Rust Belt revival: How Erie County, Pa., is trying to reinvent itself in the age of Trump

Erie’s future includes a diversified economy that invites entrepreneurialism. 

ERIE, Pa. — In recent decades, Erie, like many Rust Belt counties, has seen an exodus of manufacturing jobs and a consequent drop in its population. Between April 2010 and July 2016, more than 10,000 people moved out of Erie, a hefty number for a county of fewer than 280,000. 

After years of decline, Erie is in the midst of reinvention. In late April, I convened a roundtable of economic leaders to discuss Erie’s challenges and how they are being addressed. I spoke with six members of the Erie Regional Chamber and Growth Partnership as well as the Erie Redevelopment Authority, which provides loans to companies that want to expand or relocate to the area.

Their vision for renewal is outlined in Emerge 2040, a 25-year economic development plan to build a “stronger, more prosperous, more resilient Erie County region.” It’s that last adjective that will be crucial to determining whether Erie succeeds or fails. 

In the 1950s, more than half of Erie County workers were employed in manufacturing. Now roughly one quarter are. Heavy industry has left and many smaller, family-started firms here got bought by larger companies and moved elsewhere. Erie-based GE Transportation, a division of General Electric that manufactures railroad and mining equipment, laid off 1,270 people in 2016, and moved much of its production to a factory in Texas.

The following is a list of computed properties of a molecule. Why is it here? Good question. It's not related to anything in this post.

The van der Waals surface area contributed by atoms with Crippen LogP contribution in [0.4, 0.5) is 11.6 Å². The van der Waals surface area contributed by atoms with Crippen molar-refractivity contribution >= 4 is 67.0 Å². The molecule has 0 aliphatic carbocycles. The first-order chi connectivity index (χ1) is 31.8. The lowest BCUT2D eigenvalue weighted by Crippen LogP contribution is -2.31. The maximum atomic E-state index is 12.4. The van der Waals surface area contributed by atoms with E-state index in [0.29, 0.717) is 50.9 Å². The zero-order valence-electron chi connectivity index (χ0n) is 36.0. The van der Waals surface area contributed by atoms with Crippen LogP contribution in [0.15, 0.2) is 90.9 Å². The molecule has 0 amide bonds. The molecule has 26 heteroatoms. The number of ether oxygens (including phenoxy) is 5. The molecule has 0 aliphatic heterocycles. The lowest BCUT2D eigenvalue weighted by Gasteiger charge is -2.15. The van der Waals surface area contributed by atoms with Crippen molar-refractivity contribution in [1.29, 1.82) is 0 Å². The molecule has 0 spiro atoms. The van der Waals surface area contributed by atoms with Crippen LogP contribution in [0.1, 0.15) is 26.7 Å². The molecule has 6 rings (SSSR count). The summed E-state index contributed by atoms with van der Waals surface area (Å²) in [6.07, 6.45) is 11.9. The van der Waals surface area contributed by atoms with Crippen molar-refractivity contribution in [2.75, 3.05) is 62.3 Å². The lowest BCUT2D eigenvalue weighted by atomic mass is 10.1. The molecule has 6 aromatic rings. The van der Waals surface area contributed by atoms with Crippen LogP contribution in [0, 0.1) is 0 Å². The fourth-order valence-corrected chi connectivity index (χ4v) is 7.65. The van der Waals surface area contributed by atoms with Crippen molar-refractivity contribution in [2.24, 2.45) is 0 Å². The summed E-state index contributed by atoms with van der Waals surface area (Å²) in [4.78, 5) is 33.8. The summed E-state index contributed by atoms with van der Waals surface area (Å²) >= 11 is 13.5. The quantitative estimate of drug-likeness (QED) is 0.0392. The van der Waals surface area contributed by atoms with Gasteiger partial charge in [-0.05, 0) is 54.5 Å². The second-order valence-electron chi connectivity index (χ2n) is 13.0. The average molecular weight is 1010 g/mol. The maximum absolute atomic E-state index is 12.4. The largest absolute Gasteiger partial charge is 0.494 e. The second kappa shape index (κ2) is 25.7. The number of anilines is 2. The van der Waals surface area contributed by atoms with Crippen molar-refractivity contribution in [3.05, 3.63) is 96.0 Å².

Some employers struggle to fill open slots, particularly for skilled positions. That’s partly because so many people have left the county, and partly because many who haven’t are addicted to drugs and thus unsuitable for employment. The smaller population has shrunk the tax base, straining public services. At one point in 2016, the Erie public school system threatened to close its high schools for insufficient funding. 

Almost everybody I spoke with agrees that, despite its decline here, manufacturing will continue to play an important role in Erie’s economy. Katrina Vincent, director of real estate for the Erie County Redevelopment Authority, 

recounted how Lord Corporation, a global aerospace company that specializes in shock and vibration-dampening products, recently decided against relocating its manufacturing facility away from Erie.